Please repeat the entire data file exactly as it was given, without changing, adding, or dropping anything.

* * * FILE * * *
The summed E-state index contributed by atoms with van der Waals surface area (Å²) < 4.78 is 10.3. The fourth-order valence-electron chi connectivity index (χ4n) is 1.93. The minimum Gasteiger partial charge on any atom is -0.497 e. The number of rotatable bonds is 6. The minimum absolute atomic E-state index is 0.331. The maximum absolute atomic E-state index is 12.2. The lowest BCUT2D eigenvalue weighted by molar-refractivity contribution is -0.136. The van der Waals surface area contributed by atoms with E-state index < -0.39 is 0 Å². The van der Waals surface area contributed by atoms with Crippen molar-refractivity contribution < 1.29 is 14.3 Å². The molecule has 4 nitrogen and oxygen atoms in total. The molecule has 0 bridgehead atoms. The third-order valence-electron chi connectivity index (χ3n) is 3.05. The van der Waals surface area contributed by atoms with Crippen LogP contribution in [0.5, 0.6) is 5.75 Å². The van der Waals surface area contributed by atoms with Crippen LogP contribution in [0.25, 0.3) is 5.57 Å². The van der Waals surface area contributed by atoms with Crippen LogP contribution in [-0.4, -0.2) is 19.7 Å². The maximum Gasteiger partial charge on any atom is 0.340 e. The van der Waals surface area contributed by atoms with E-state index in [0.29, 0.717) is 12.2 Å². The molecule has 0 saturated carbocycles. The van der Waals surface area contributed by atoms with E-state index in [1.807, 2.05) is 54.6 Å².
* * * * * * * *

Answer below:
The summed E-state index contributed by atoms with van der Waals surface area (Å²) < 4.78 is 10.3. The fourth-order valence-electron chi connectivity index (χ4n) is 1.93. The minimum Gasteiger partial charge on any atom is -0.497 e. The number of rotatable bonds is 6. The minimum absolute atomic E-state index is 0.331. The maximum absolute atomic E-state index is 12.2. The lowest BCUT2D eigenvalue weighted by molar-refractivity contribution is -0.136. The van der Waals surface area contributed by atoms with E-state index < -0.39 is 0 Å². The van der Waals surface area contributed by atoms with Crippen molar-refractivity contribution < 1.29 is 14.3 Å². The molecule has 4 nitrogen and oxygen atoms in total. The molecule has 0 bridgehead atoms. The third-order valence-electron chi connectivity index (χ3n) is 3.05. The van der Waals surface area contributed by atoms with Crippen LogP contribution in [0.5, 0.6) is 5.75 Å². The van der Waals surface area contributed by atoms with Crippen LogP contribution in [0.25, 0.3) is 5.57 Å². The van der Waals surface area contributed by atoms with Crippen LogP contribution in [-0.4, -0.2) is 19.7 Å². The maximum Gasteiger partial charge on any atom is 0.340 e. The van der Waals surface area contributed by atoms with E-state index in [0.29, 0.717) is 12.2 Å². The molecule has 0 saturated carbocycles. The van der Waals surface area contributed by atoms with E-state index in [1.807, 2.05) is 54.6 Å².